A worker pulls a wagon at the Northwest Flower & Garden Show in 2013, in Seattle. The convention center has plans to expand yet again. 
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A worker pulls a wagon at the Northwest Flower & Garden Show in 2013, in Seattle. The convention center has plans to expand yet again.
Credit: AP Photo/Elaine Thompson

The biggest public works project Seattle won't vote on

Is Seattle's convention center really running out of space?

The Washington State Convention Center in downtown Seattle wants to expand using nearly $2 billion in hotel taxes. The plan is to build on top of land currently hosting the Convention Place Station Metro bus terminal, across from the Paramount Theatre.

Some days, the Washington State Convention Center in downtown Seattle buzzes with life. Like a recent Microsoft conference with a live band and a whole lot of jargon. But many days, few voices echo in the ample halls of the convention center, which resembles a concrete citadel.

Also: If Airbnbs get taxed, should Seattle’s Convention Center get the money?

Those lulls are why some say Seattle needs another convention center building with more space. Sound confusing? Here’s the rationale:

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When a big convention comes, there are a number of people who come to Seattle and fill hotels and restaurants, explains developer Matt Griffin, whose company Pine Street Group manages the proposed expansion.

After the event, it takes a day to dismantle the convention and two or three days to set up for the next one.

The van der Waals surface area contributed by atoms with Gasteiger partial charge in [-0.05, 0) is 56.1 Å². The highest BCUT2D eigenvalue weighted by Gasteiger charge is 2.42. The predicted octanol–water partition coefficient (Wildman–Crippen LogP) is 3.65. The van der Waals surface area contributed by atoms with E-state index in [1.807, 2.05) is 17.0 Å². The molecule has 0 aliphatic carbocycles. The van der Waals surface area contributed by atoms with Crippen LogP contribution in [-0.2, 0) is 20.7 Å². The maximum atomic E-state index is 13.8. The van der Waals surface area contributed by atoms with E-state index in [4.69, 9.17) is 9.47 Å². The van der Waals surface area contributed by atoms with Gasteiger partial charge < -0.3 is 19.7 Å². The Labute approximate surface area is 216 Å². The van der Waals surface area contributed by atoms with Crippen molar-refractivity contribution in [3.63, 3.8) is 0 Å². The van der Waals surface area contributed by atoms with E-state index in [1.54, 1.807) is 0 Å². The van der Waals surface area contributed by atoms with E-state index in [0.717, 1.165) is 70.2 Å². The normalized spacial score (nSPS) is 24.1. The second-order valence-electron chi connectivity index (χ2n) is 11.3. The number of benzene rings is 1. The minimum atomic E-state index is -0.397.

“During that time period, there aren't the people and the activity on the streets and the hotels in the restaurants in Seattle,” Griffin said.

So, having one more facility would compensate—two facilities hosting events that are “off by half a wavelength” would allow one event to get in full swing as the other was setting up or tearing down, Griffin said, allowing more consistent demand for downtown hospitality and retail and allowing more conferences to come to Seattle.

Critics say they’ve heard that argument before. Standing on 8th Avenue between Pike Street and Pine Street, local architect and Washington State Convention Center expansion critic, David Dahl, points out the scenery—a dark, noisy street under a vaulted ceiling, like a tunnel.

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The Convention Center has expanded twice before, including one project that built a conference center on top of this covered street in 2010. Below it, 8th Avenue was touted as a great, new pedestrian area, Dahl said.

“In reality it’s kind of a pass through throw-away space that no one’s really using. It’s just kind of a leftover,” Dahl said.

Meanwhile, more space didn’t lead to more convention goers, he said.

And Seattle’s other needs are never too far away. Down the street are homeless tents and men with cardboard signs. Around the corner, a woman shot up in a door well.

To Dahl, that’s tragic.

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“To see a project like the convention center, where there’s a huge, huge amount of cash available to them for a project that is essentially designed to benefit people who don’t even live in our city.”

Washington State Convention Center board chairman Frank Finneran disagrees.

“The Convention Center benefits the community as a consequence of the people who don’t live in our community coming here and spending money and leaving it here,” he said.

Finneran has been on the board of center since the facility’s inception in 1988. In fact, he has had so much involvement in the convention center, there’s a plaque with his face on it in the lobby. Finneran’s day job is a hotel industry consultant, which, he says, is not a conflict of interest.

Before the interview, I checked the center’s attendance numbers by looking at its own annual reports over twenty years. It turns out attendance hasn’t gone up. It hovers around the same point each year—about 400,000 people.